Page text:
Go digital (pun intended) to take advantage of online-only offers and cashback. There are decent deals, if you look for them. At the time of writing, if you go hang out on the Goldsmiths website, you’ll get a pop-up offering 15% off diamond engagement rings purchased online, plus free delivery, in return for your email address.
If you shop online, you will also find there are lots – and I mean LOTS – of engagement rings at discounted prices, from the larger jewellers. F.Hinds, for example, has no less than 410 different diamond rings in its current sale.
Once you have zoomed in on your favourite, I recommend checking out the cashback sites, Quidco and TopCashback, to see if you can score some additional money off. Most of the retailers, large and small, are there. I have noticed that many of the bigger high street names don’t pop up in searches for ‘diamond rings’ and ‘jewellery,’ but do come up when you do a direct search on the brand name. Anyway, the cashback rates on jewellery tend to be 5-15%. Depending on your budget, that could amount to a fairly hefty wodge back in your pocket.
If you have money to spend and you are determined to do your research, browsing away until The One Ring hovers into view, there is a downside to shopping online. It is this: once you get stuck in, it is easy to be bamboozled by all the talk of the 4 ‘C’s: cut, clarity, colour and carat. Where do you begin – and how do you avoid becoming swept away and spending more than you had originally intended?
There is an answer (or rather, many answers), in the form of a website called ringspo. The man behind this website spent six months(!) searching for the perfect engagement ring for his wife. In his words:
By the time it came to buying the ring, I knew exactly what I was looking for and what I wanted to pay for it. And I got a great result – I spent less than my friends, and less than I originally budgeted, but ended up with an eye-popping ring that Faith (my ladyfriend) loved. I nailed it.
The ‘Education’ section of ringspo sets out pretty much everything you need to know about engagement rings, from diamond shapes to setting styles, in an easy-to-read format.
For some sweethearts, only diamonds will do – but of course, you don’t have to buy a diamond engagement ring. Romantic convention is overrated. Other gemstones are less expensive – but are quite as beautiful. Pink morganite rings seem to be rising in popularity; if you want to flout convention entirely, you can ditch gemstones in favour of bespoke wooden rings.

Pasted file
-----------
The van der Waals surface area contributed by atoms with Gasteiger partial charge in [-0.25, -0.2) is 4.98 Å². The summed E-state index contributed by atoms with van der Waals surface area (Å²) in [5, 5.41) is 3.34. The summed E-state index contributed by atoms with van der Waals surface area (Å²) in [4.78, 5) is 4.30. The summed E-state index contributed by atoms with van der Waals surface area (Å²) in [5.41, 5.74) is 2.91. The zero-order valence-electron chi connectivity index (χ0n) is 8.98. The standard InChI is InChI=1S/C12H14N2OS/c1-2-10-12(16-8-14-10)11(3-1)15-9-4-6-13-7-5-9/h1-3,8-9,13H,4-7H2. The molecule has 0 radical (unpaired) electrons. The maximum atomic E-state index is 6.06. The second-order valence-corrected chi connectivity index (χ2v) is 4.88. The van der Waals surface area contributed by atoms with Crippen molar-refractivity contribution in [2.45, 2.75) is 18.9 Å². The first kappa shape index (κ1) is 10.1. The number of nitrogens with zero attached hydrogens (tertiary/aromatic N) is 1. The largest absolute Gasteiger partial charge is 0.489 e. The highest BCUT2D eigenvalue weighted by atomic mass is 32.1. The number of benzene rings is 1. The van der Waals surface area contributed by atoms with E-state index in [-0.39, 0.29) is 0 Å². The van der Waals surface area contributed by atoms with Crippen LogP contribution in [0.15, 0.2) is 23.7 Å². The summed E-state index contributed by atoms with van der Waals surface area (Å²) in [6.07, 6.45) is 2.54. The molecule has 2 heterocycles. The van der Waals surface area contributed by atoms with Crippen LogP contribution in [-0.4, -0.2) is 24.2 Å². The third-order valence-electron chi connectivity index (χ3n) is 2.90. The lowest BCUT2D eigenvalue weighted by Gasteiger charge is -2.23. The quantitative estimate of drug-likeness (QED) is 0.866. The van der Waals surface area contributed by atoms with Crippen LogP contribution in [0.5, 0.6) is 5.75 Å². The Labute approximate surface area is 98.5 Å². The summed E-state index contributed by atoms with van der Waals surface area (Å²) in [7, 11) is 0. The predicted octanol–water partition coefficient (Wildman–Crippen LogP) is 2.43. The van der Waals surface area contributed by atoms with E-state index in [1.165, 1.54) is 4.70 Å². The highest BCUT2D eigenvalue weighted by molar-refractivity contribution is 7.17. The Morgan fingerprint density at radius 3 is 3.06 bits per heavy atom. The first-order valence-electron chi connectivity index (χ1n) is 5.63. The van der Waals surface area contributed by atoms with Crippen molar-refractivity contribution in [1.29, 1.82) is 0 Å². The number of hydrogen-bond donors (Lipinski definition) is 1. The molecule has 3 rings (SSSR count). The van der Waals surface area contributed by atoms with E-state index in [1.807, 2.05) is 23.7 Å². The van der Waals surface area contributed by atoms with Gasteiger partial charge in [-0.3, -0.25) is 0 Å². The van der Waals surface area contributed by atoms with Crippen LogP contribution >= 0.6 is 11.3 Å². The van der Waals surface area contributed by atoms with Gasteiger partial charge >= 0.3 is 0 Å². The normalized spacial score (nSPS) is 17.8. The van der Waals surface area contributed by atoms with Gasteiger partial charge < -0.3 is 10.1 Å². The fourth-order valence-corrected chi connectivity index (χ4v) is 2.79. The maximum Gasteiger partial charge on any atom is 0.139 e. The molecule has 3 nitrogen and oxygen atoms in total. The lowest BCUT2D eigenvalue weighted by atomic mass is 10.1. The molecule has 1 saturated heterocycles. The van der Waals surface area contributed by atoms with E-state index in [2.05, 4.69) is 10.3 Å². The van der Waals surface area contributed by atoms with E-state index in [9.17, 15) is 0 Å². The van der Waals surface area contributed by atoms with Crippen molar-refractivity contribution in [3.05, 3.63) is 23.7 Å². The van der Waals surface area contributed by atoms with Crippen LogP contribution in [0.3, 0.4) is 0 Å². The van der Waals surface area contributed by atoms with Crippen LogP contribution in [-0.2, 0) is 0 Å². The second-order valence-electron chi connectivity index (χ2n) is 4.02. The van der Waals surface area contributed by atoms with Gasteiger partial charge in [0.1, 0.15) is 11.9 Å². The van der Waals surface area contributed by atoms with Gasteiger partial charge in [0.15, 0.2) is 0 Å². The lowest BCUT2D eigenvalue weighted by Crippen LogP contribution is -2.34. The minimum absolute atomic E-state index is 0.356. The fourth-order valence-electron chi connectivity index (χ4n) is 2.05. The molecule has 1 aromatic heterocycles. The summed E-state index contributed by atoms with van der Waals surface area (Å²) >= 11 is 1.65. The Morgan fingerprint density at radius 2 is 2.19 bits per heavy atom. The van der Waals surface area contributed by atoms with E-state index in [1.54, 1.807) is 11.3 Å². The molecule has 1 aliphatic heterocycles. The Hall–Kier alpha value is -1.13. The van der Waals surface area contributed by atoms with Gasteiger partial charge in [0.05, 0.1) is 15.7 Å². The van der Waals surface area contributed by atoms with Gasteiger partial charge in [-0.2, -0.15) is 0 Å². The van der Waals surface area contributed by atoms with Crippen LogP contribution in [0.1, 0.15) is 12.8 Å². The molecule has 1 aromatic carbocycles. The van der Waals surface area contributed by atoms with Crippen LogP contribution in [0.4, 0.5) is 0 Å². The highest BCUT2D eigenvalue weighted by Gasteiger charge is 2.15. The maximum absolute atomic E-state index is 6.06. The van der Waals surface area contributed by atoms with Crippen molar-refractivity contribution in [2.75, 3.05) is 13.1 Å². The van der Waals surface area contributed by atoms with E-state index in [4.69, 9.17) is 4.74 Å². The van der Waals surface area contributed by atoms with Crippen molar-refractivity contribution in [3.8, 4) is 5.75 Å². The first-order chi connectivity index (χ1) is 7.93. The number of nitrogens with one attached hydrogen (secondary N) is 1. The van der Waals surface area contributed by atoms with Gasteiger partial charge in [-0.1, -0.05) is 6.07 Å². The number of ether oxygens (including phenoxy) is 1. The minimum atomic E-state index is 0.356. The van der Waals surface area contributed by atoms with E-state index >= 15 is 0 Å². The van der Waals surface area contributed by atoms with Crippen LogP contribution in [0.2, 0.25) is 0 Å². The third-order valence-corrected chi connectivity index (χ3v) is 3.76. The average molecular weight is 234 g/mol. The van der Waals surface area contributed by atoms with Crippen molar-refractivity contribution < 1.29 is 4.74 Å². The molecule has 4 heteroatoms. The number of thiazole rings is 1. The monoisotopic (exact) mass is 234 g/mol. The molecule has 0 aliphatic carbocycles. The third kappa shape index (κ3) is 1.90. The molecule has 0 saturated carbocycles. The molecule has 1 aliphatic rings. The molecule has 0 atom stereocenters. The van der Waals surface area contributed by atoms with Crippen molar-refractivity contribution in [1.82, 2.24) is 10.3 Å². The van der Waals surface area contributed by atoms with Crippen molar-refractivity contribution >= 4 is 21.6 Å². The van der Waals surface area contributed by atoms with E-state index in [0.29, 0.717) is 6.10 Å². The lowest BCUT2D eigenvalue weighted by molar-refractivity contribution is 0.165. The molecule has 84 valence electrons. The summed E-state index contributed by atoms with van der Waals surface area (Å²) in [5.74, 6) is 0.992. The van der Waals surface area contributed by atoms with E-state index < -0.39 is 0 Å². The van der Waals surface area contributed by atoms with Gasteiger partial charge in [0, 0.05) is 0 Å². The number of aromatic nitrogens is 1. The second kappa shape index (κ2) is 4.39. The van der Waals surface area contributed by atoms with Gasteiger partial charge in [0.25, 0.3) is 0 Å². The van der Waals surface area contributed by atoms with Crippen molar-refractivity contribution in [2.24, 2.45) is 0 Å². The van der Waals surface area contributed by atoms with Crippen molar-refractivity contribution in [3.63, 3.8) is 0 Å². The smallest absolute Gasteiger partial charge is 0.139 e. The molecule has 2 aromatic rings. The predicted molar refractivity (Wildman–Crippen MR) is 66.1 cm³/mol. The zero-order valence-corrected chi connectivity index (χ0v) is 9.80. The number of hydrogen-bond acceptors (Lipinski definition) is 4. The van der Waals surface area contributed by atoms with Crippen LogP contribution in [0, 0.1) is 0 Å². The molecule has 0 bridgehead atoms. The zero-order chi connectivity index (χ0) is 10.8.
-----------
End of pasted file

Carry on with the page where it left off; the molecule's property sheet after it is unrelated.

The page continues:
Get the ring size right. Some online sellers will resize their engagement rings for free. Otherwise, it’s going to cost you to get that ring shaved down, if you don’t get the sizing right first time around.
These days, you can size at home. I’d recommend a free printable, such as this one from Blue Nile (an American jewellery site), which includes an international sizing chart and can be printed in English or one of six other languages.
The easiest way to use a chart like this is to filch an ring that fits the intended finger, and lay it on top on the ring sizes on the chart until you find the match. If the ring falls between two sizes, opt for the larger size.
If there isn’t an existing that fits the intended finger, you can use this free printable sizing tool from Goldsmiths.
…Here is a neat idea. If you wish to propose with a ring, but don’t want to risk splashing out on an engagement ring that your partner will dislike or – even worse! – refuse, there is a solution. Have you heard of Marry Me rings? Retailing at around the £50 mark, these are essentially “placeholder rings,” to be presented and worn until the real thing is chosen. RA Designer Jewellery, here in Manchester, sells a popular Marry Me ring in sterling silver, which can be purchased online. If your partner says “yes,” you can return the ring to the store for a £50 credit towards any ring the two of you choose together.
Image credit: AlwaysThirteen, used under a Creative Commons licence.